The neurons do not touch each other. One neuron is separated from the next by a very small gap known as a synapse, and the message must traverse this gap somehow. A neuron's terminal is activated by an electrical impulse to release a substance known as a neurotransmitter, which travels across the synaptic space to receptors on the dendrites of the surrounding neurons. Some neurotransmitters send a signal to receiving neurons to "fire" or to start their electrical impulse after attaching to the receptors on the receiving neuron. Other neurotransmitters provide sensory neurons an inhibitory message, instructing them to cease all firing.
As you can see, neurotransmitters are essential for the brain's ability to transfer information. Studies indicate that abnormal activity by certain neurotransmitters can lead to specific mental disorders and abnormalities in behavior. For example, Depression has been linked to low activity of the neurotransmitters serotonin and norepinephrine.
Biological Causes of Abnormality
It includes -
Genetics − Abnormal behavior can also be caused due to genetic inheritance. According to studies, schizophrenia, mood disorders, and other mental disorders may also be influenced by inherited traits. It indicates that several genes frequently work together to form healthy and unhealthy human behaviors.
Viral Infections − According to studies, schizophrenia is an illness that is caused due to exposure to specific viruses as a child or before birth. This may contribute to developing delusions, hallucinations, and other deviant behaviors. It was seen that others of many people with this disorder contracted influenza or certain viruses throughout their pregnancy.
Evolution − Theorists contend that many genes responsible for abnormal functioning resulted from common evolutionary principles. Evolutionary theorists contend that human responses and the genes underlying them have endured over time because they have aided people in thriving and adapting.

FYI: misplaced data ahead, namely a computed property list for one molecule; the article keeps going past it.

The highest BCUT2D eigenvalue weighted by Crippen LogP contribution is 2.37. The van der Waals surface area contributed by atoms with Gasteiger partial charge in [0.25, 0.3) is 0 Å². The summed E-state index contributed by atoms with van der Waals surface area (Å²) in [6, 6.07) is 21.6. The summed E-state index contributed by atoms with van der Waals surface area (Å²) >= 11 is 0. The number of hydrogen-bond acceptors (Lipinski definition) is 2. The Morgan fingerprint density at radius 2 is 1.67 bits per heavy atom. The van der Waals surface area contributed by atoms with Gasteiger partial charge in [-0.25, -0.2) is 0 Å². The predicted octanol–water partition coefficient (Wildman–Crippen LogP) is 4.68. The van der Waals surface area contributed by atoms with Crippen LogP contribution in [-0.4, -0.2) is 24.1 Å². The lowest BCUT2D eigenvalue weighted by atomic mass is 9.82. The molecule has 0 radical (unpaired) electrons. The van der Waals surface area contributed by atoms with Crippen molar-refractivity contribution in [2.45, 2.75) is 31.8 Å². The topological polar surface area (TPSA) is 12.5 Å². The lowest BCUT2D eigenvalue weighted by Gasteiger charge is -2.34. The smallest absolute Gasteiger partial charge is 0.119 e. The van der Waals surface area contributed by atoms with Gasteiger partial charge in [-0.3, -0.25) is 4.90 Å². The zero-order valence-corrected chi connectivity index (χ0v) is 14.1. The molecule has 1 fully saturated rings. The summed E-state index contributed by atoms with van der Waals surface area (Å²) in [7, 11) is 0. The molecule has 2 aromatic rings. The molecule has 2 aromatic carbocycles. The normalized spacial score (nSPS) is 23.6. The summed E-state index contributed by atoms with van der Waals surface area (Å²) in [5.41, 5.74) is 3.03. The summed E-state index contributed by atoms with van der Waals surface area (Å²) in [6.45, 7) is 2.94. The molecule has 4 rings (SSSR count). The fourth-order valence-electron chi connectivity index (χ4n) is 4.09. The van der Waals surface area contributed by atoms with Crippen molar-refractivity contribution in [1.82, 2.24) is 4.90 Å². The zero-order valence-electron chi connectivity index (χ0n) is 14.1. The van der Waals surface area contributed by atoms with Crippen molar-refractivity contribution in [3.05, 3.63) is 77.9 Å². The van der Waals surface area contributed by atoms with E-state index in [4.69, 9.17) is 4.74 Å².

Treatments under Biological Model
Once the physical sources of abnormal behavior are identified, a biological course of treatment is chosen. Treatments may includ.
Drug Therapy − Psychotropic drugs are used for treatment and are widely used in modern times. One of the examples of such drugs is anti-depressants which are used for people diagnosed with Depression.
Electro definitive therapy − In this therapy, two electrodes are joined to a patient's forehead, and an electrical flow of 65 to 140 volts is passed momentarily through the mind. The ongoing process causes a cerebrum seizure that lasts a couple of moments. After seven to nine ECT meetings, separated a few days separated, numerous patients feel significantly less discouragedp
Psychosurgery − In psychosurgery, there is a technique known as a lobotomy where a specialist cuts the associations between the frontal lobe and the brain's lower regions. The present psychosurgery systems are significantly more accurate than the lobotomies of the past.
The biological model has proven valuable in adding more information to abnormal psychology. Much research has been done and is continuing to be done in this aspect. However, it also holds some drawbacks in that all abnormal behavior cannot be attributed to the biological factors of the individual. Therefore, the model has pros and cons and is of great importance.